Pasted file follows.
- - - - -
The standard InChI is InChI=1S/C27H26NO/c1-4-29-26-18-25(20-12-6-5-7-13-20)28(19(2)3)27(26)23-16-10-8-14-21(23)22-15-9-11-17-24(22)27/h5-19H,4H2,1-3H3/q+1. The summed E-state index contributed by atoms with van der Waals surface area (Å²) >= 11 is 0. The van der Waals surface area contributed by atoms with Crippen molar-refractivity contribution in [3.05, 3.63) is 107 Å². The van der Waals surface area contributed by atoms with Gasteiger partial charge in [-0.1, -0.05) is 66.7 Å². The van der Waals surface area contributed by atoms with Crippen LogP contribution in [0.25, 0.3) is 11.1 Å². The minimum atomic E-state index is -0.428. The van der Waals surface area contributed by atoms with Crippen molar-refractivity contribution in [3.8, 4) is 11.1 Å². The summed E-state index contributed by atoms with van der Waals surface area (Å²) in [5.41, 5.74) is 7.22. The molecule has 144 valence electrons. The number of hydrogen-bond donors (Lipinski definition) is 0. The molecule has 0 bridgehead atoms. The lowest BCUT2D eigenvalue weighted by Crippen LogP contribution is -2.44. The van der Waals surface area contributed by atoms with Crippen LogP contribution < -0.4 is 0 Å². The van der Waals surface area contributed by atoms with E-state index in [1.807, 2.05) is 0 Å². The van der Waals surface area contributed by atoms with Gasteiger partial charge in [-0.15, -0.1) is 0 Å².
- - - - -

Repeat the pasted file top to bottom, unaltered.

The standard InChI is InChI=1S/C27H26NO/c1-4-29-26-18-25(20-12-6-5-7-13-20)28(19(2)3)27(26)23-16-10-8-14-21(23)22-15-9-11-17-24(22)27/h5-19H,4H2,1-3H3/q+1. The summed E-state index contributed by atoms with van der Waals surface area (Å²) >= 11 is 0. The van der Waals surface area contributed by atoms with Crippen molar-refractivity contribution in [3.05, 3.63) is 107 Å². The van der Waals surface area contributed by atoms with Gasteiger partial charge in [-0.1, -0.05) is 66.7 Å². The van der Waals surface area contributed by atoms with Crippen LogP contribution in [0.25, 0.3) is 11.1 Å². The minimum atomic E-state index is -0.428. The van der Waals surface area contributed by atoms with Crippen molar-refractivity contribution in [3.8, 4) is 11.1 Å². The summed E-state index contributed by atoms with van der Waals surface area (Å²) in [5.41, 5.74) is 7.22. The molecule has 144 valence electrons. The number of hydrogen-bond donors (Lipinski definition) is 0. The molecule has 0 bridgehead atoms. The lowest BCUT2D eigenvalue weighted by Crippen LogP contribution is -2.44. The van der Waals surface area contributed by atoms with Crippen LogP contribution < -0.4 is 0 Å². The van der Waals surface area contributed by atoms with E-state index in [1.807, 2.05) is 0 Å². The van der Waals surface area contributed by atoms with Gasteiger partial charge in [-0.15, -0.1) is 0 Å².